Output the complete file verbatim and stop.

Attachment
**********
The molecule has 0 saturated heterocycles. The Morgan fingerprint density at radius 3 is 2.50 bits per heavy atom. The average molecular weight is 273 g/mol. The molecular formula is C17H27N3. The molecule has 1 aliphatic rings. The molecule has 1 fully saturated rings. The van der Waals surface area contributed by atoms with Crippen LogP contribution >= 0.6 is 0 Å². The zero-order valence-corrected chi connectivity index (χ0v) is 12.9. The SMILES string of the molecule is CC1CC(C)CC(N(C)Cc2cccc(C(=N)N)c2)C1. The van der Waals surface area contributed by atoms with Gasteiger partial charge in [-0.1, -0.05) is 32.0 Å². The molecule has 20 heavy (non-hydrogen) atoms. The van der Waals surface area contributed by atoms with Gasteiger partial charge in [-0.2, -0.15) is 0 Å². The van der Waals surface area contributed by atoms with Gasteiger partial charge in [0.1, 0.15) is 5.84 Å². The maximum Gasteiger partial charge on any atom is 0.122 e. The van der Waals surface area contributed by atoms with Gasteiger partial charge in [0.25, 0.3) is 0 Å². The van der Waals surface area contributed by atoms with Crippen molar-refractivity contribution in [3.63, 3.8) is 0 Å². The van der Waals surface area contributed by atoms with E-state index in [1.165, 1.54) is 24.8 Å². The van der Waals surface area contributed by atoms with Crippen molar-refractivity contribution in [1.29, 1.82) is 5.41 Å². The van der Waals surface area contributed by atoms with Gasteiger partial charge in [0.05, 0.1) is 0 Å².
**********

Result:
The molecule has 0 saturated heterocycles. The Morgan fingerprint density at radius 3 is 2.50 bits per heavy atom. The average molecular weight is 273 g/mol. The molecular formula is C17H27N3. The molecule has 1 aliphatic rings. The molecule has 1 fully saturated rings. The van der Waals surface area contributed by atoms with Crippen LogP contribution >= 0.6 is 0 Å². The zero-order valence-corrected chi connectivity index (χ0v) is 12.9. The SMILES string of the molecule is CC1CC(C)CC(N(C)Cc2cccc(C(=N)N)c2)C1. The van der Waals surface area contributed by atoms with Gasteiger partial charge in [-0.1, -0.05) is 32.0 Å². The molecule has 20 heavy (non-hydrogen) atoms. The van der Waals surface area contributed by atoms with Gasteiger partial charge in [-0.2, -0.15) is 0 Å². The van der Waals surface area contributed by atoms with Gasteiger partial charge in [0.1, 0.15) is 5.84 Å². The maximum Gasteiger partial charge on any atom is 0.122 e. The van der Waals surface area contributed by atoms with Gasteiger partial charge in [0.25, 0.3) is 0 Å². The van der Waals surface area contributed by atoms with Crippen molar-refractivity contribution in [3.63, 3.8) is 0 Å². The van der Waals surface area contributed by atoms with E-state index in [1.165, 1.54) is 24.8 Å². The van der Waals surface area contributed by atoms with Crippen molar-refractivity contribution in [1.29, 1.82) is 5.41 Å². The van der Waals surface area contributed by atoms with Gasteiger partial charge in [0.05, 0.1) is 0 Å².